Answer: You can divide hydranges. Each division will need both roots and stems in order to grow well. So, depending upon the size of your plant and the root mass, you may be able to make several divisions from a single plant. Dig the plant, lay it on its side and slice through the plant making sure each division has roots and stems. Then replant. If, after digging the plant it doesn't appear to have sufficient rootmass or stems, you might take a different approach: layering. Here's how: after transplanting your hydrangeas, allow them to become established in their new homes. In mid-summer, bend a few of the most pliable branches down to the ground, so they lay on the ground. Slightly nick the underside of the branch and then anchor the branch down to the ground so the nicked or injured part makes good contact with the soil. Mound some soil over the branch where it touches the ground and then water the plant regularly, making sure the layered branch gets its share of moisture. By the end of the summer the layered branch should have developed roots. When this happens you can cut the branch from the plant and either pot it up or plant it elsewhere in the garden. You'll have an exact clone of the parent plant when you propagate through this method of layering.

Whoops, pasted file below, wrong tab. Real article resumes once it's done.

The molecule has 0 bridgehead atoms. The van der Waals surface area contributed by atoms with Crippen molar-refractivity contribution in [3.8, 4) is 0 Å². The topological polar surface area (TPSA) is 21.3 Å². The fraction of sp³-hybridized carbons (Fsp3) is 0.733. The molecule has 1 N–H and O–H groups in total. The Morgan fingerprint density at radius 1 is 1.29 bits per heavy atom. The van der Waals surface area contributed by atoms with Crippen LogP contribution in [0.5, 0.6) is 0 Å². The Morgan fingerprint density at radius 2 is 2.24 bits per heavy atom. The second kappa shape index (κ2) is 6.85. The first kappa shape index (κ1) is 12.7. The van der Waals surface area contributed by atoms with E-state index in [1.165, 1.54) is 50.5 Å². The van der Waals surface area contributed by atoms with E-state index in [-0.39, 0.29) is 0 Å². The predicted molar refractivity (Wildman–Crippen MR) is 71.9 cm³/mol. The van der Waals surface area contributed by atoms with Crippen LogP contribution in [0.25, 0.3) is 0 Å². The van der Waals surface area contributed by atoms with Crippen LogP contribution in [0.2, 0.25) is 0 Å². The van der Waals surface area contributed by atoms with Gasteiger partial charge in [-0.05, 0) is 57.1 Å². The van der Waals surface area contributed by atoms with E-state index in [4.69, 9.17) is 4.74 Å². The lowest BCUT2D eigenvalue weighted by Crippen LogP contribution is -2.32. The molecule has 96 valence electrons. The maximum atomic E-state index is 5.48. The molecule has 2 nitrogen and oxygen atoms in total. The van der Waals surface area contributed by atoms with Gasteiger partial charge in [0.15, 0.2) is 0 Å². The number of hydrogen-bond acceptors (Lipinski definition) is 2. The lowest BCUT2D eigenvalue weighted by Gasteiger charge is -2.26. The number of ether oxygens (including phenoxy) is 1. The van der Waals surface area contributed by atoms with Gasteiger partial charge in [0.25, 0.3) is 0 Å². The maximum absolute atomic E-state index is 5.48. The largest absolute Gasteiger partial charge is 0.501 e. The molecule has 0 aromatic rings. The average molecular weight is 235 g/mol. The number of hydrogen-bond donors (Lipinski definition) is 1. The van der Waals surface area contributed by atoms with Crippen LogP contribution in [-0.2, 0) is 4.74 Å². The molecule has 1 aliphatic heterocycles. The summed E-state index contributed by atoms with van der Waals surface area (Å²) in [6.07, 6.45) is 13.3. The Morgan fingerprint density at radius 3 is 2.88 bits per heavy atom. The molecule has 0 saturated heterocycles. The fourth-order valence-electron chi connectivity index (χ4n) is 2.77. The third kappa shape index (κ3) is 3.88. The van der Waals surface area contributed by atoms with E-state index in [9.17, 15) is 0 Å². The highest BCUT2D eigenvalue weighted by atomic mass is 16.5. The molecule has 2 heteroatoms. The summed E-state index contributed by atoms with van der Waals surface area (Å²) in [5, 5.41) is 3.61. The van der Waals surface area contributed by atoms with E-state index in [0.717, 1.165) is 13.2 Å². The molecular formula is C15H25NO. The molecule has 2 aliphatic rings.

Best wishes with your hydrangeas!
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